BBC World Service returns to KSUT

Due to popular demand, and thanks to listener support, KSUT is pleased to announce the return of BBC World Service to our overnight schedule from midnight to 6 AM, effective January 7. Weekday newscasts will also be back at 11:01 AM and 3:01 PM. "BBC Topline", a 90-second spot featuring a snapshot of the world's most important unfolding stories, will be broadcast at 6:30 and 8:30 AM, during Morning Edition.

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This story is part of American Anthem, a yearlong series on songs that rouse, unite, celebrate and call to action. Find more at

Two years ago this week on the National Mall, amid a sea of pink hats, a piece of music suddenly went from speaking for one to speaking for many.

Thinking about the Apollo Theater, the legendary Harlem institution at the center of Ted Fox and James Otis Smith's new graphic novel, I remembered a plate of stew. It was in Sammy Davis, Jr.'s 1965 autobiography Yes I Can. Davis wrote about an evening in his childhood when, in one of the many diners he visited while traveling the country in his father's vaudeville act, he asked for the nightly special: beef stew. As he dug in, he noticed that his father and their troupe leader hadn't ordered anything. "Our stomachs are a little upset," Davis' father said.

Fifty years after the original Woodstock Music & Art Fair promised "three days of peace and music," one of its original organizers announced Wednesday that he is putting together Woodstock 50 for this summer. The event will be held over three days — Aug. 16-18 — on a 1,000-acre green space in Watkins Glen in upstate New York, near the Finger Lakes.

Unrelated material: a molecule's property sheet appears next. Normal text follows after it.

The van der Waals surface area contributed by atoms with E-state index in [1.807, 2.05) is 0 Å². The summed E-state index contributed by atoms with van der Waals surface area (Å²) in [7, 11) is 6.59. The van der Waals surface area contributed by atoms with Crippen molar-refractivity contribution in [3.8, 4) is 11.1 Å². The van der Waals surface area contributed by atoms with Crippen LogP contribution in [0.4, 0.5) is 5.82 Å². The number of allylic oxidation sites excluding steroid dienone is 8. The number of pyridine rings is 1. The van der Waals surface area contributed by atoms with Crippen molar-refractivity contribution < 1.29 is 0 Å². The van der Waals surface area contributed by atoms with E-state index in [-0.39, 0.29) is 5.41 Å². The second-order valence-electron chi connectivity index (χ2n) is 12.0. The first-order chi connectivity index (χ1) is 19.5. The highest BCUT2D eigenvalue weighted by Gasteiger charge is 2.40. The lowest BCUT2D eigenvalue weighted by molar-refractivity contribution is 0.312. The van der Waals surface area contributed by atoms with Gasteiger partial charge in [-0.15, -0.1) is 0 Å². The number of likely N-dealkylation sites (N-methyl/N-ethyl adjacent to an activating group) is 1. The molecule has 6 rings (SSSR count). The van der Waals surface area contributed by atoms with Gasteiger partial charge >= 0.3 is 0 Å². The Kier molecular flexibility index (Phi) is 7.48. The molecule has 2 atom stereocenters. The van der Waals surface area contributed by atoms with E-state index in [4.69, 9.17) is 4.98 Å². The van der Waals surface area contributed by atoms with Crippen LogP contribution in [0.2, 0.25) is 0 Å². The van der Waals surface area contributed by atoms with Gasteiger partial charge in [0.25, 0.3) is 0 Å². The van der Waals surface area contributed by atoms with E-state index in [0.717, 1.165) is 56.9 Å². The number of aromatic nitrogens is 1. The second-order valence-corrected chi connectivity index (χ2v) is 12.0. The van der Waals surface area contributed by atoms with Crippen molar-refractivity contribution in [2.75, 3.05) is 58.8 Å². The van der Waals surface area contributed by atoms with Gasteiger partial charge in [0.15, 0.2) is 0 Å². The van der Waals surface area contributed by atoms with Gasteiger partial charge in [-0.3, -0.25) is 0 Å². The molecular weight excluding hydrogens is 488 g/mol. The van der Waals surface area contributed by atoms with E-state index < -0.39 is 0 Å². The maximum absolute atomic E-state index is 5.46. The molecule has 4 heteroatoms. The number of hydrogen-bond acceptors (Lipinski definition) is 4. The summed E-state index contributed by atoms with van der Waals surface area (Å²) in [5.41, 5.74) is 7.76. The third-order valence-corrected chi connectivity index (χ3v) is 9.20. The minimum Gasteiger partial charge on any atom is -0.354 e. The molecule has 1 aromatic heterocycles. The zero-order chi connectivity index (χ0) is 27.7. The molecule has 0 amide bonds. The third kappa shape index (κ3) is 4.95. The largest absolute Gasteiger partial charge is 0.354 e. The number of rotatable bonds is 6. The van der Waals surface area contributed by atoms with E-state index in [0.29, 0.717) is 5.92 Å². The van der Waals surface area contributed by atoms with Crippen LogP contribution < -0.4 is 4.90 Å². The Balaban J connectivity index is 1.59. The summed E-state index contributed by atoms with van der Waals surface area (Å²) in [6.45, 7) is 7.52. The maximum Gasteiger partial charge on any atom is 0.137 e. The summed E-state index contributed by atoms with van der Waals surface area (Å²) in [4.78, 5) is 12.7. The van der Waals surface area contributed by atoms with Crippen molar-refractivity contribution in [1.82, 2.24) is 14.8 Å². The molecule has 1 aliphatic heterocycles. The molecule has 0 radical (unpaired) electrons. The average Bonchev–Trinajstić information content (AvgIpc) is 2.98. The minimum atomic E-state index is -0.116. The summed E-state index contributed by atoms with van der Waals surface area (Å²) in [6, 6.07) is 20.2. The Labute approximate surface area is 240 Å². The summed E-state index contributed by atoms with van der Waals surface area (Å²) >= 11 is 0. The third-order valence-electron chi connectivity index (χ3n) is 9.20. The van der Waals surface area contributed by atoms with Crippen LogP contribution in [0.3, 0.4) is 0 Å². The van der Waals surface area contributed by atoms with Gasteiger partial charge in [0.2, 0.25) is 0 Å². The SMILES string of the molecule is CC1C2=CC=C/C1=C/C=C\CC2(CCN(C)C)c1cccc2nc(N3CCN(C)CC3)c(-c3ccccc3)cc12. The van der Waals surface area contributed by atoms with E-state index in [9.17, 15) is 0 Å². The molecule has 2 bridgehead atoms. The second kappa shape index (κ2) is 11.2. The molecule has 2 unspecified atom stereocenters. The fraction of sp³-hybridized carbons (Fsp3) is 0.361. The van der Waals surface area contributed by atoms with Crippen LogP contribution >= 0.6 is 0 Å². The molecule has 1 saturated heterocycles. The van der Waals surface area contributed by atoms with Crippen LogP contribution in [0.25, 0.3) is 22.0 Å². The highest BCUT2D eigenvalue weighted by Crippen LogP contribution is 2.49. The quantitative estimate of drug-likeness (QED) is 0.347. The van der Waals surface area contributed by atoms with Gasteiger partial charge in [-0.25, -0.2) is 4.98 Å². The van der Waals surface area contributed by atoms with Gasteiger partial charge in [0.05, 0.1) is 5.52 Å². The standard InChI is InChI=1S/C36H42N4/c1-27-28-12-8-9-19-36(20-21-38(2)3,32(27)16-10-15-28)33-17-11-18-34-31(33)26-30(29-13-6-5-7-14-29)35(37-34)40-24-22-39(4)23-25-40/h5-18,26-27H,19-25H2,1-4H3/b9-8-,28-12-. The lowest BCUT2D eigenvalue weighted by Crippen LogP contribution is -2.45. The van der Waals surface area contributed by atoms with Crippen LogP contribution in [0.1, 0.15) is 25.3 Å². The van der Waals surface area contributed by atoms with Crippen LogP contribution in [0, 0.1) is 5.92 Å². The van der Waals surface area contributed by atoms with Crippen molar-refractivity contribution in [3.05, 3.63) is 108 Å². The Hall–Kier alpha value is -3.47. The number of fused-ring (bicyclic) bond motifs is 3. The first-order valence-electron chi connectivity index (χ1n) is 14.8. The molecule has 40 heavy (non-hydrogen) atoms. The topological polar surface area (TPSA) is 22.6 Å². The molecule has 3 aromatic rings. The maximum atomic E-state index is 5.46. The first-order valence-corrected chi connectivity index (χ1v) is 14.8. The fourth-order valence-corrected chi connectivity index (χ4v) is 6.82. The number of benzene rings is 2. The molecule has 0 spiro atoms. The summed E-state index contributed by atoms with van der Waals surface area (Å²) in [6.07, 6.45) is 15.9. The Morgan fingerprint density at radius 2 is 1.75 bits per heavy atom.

The mood at the Drama Book Shop on Tuesday morning was giddy relief. Faced with a big rent increase, the beloved New York City store — which has served the theater community for more than 100 years, and which won its own Tony honor in 2011 for its services to the theater world — was set to close later this month.

Copyright 2019 NPR. To see more, visit


Copyright 2019 NPR. To see more, visit


This summer, NPR launched a series on songs we know that have become American anthems.


In 1968, The Beatles and The Rolling Stones were at the top of their game. Aretha Franklin released two great records. The Kinks, The Byrds and Van Morrison put out some of their best work, too.

Copyright 2019 NPR. To see more, visit


JOAN BAEZ: (Singing) Don't sing love songs. You'll wake my mother.



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